Female Protester Charged With Arson for Torching Philadelphia Police Vehicles Found Via Social Media and Online Investigation; Held by Federal Authorities


FBI used social media to find Philadelphia woman who allegedly lit two Philadelphia police vehicles on fire.

Lore-Elisabeth Blumenthal, age 33, has been charged with arson following photo evidence of the arson of two Philadelphia police vehicles during a George Floyd killing protest. The FBI developed initial leads from photo posts on Instagram, and then checked a 5-star rating by a purchaser on Etsy. The user name on Etsy associated with the review led investigators to a clothing exchange online and social commerce marketplace platform known as Poshmark, where users can buy and sell new or used clothing, shoes, and fashion accessories.

Poshmark has headquarters in Redwood Shores, California. Etsy has headquarters in Brooklyn, New York. Instagram, owned by Facebook, has headquarters in Menlo Park, California.

United States Attorney William M. McSwain announced on Wednesday, June 17, 2020 that Lore-Elisabeth Blumenthal, 33, of Philadelphia, PA has been charged by criminal complaint for the arson of two Philadelphia Police Department (PPD) vehicles.

The defendant is currently in federal custody and had her initial appearance in federal court on Tuesday June 16, 2020. The government will be filing a motion for the defendant to be detained pending trial. Blumenthal was arrested by federal agents on Monday June 15, 2020.

Quick Notes

The female/white suspect was wearing a blue T-shirt and jeans, a brown-green backpack, gray fire-resistant gloves, a multi-colored mask, and black boots.

Physical description details, including race, gender, clothing and accessories, were comprised from news helicopter video.

Identifying photos, including photos at street level, were matched to an Instagram account that showed a stylized peace symbol on the suspect’s right forearm.

The suspect’s T-Shirt read “Keep the immigrants, deport the racists.”

Investigators tracked multiple user names on a variety of social media and social media/commerce websites to identify and locate the suspect.

The suspect lived in a Germantown row home in northern Philadelphia, and responded to arresting federal agents with, “I have rights.”

The suspect worked alone at her massage therapy business in north Philadelphia.

The suspect’s father, Bernhardt “Bernie” Blumenthal, died at age 75 in September 2012, and was a LaSalle University professor who chaired the Department of Foreign Languages and Literatures for the private university in Philadelphia (Philadelphia Inquirer death notice).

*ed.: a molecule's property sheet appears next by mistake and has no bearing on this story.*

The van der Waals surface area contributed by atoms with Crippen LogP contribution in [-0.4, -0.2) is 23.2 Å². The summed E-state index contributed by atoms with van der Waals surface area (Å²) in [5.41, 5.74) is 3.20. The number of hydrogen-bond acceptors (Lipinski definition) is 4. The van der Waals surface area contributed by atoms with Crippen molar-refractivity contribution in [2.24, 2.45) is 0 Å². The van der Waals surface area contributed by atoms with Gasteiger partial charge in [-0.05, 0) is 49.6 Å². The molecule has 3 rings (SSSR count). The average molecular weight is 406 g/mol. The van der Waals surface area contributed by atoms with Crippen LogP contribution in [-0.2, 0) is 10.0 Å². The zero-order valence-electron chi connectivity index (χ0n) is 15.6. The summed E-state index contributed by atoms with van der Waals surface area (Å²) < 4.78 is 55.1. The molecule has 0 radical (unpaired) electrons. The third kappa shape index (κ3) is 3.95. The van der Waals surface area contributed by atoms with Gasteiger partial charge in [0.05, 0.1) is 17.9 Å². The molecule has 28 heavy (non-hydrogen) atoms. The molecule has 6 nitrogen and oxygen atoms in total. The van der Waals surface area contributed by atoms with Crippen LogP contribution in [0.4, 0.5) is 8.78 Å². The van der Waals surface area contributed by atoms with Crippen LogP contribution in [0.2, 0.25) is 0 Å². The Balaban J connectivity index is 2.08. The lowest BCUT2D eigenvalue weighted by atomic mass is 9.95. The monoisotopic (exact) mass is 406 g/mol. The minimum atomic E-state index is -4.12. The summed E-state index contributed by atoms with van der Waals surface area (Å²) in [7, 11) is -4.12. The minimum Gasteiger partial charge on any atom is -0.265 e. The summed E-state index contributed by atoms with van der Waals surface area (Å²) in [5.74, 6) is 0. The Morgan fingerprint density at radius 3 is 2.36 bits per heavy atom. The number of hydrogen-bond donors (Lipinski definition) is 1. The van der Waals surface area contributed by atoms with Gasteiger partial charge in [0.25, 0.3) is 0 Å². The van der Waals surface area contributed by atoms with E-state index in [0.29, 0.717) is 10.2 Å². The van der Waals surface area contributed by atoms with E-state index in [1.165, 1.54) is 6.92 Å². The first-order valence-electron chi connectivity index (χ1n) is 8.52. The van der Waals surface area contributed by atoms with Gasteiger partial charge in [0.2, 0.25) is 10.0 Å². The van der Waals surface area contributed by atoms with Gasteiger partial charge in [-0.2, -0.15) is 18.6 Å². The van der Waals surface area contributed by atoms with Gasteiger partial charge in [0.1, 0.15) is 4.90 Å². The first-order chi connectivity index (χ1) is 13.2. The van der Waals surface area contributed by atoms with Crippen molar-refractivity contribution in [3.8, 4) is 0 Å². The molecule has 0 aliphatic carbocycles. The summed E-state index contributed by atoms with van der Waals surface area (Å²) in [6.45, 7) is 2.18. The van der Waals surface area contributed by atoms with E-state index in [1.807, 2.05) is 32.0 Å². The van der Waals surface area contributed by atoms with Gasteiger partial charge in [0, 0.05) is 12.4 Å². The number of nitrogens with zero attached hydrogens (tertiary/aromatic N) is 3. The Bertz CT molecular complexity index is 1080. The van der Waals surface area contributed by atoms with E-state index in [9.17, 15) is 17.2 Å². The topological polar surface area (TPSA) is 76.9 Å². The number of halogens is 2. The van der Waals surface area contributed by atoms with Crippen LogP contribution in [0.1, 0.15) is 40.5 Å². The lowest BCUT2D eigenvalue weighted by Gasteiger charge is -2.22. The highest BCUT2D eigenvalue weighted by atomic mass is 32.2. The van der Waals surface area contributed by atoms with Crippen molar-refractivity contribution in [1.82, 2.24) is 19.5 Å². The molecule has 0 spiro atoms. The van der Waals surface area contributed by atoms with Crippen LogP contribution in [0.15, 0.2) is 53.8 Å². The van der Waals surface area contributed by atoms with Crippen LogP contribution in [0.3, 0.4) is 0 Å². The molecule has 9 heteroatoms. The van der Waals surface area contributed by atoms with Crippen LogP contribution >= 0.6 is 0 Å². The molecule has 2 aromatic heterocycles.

Following peaceful protests in the early afternoon of May 30, 2020 in response to the killing of George Floyd in Minneapolis, MN, civil unrest began to unfold later that afternoon in Philadelphia that resulted in widespread looting, burglary, arson, destruction of property, and other violent acts.

On that day, two vehicles, one PPD sedan (number 2514) and one PPD sport utility vehicle (number 1612), were parked on the north side of City Hall in Philadelphia. During the violent episodes that began around City Hall that afternoon, Lore-Elisabeth Blumenthal allegedly set fire to both vehicles. According to the complaint, various videos taken at the scene captured the defendant wearing protective goggles and gloves, taking a flaming piece of wooden police barricade from the rear window of the PPD sedan that was already on fire, and then shoving the flaming wood into the PPD SUV that was not on fire. Within minutes, the PPD SUV was also completely engulfed in flames. As result of the fires, both PPD vehicles were destroyed.

“We at the U.S. Attorney’s Office fully support the First Amendment right of the people to assemble peaceably and to petition their government. But torching a police car has nothing to do with peaceful protest or any legitimate message. It is a violent and despicable act that will be prosecuted in this District to the fullest extent of the law,” said U.S. Attorney McSwain. “Anybody who engaged in such acts can stand by to put your hands behind your back and head to federal prison. We are coming for you.”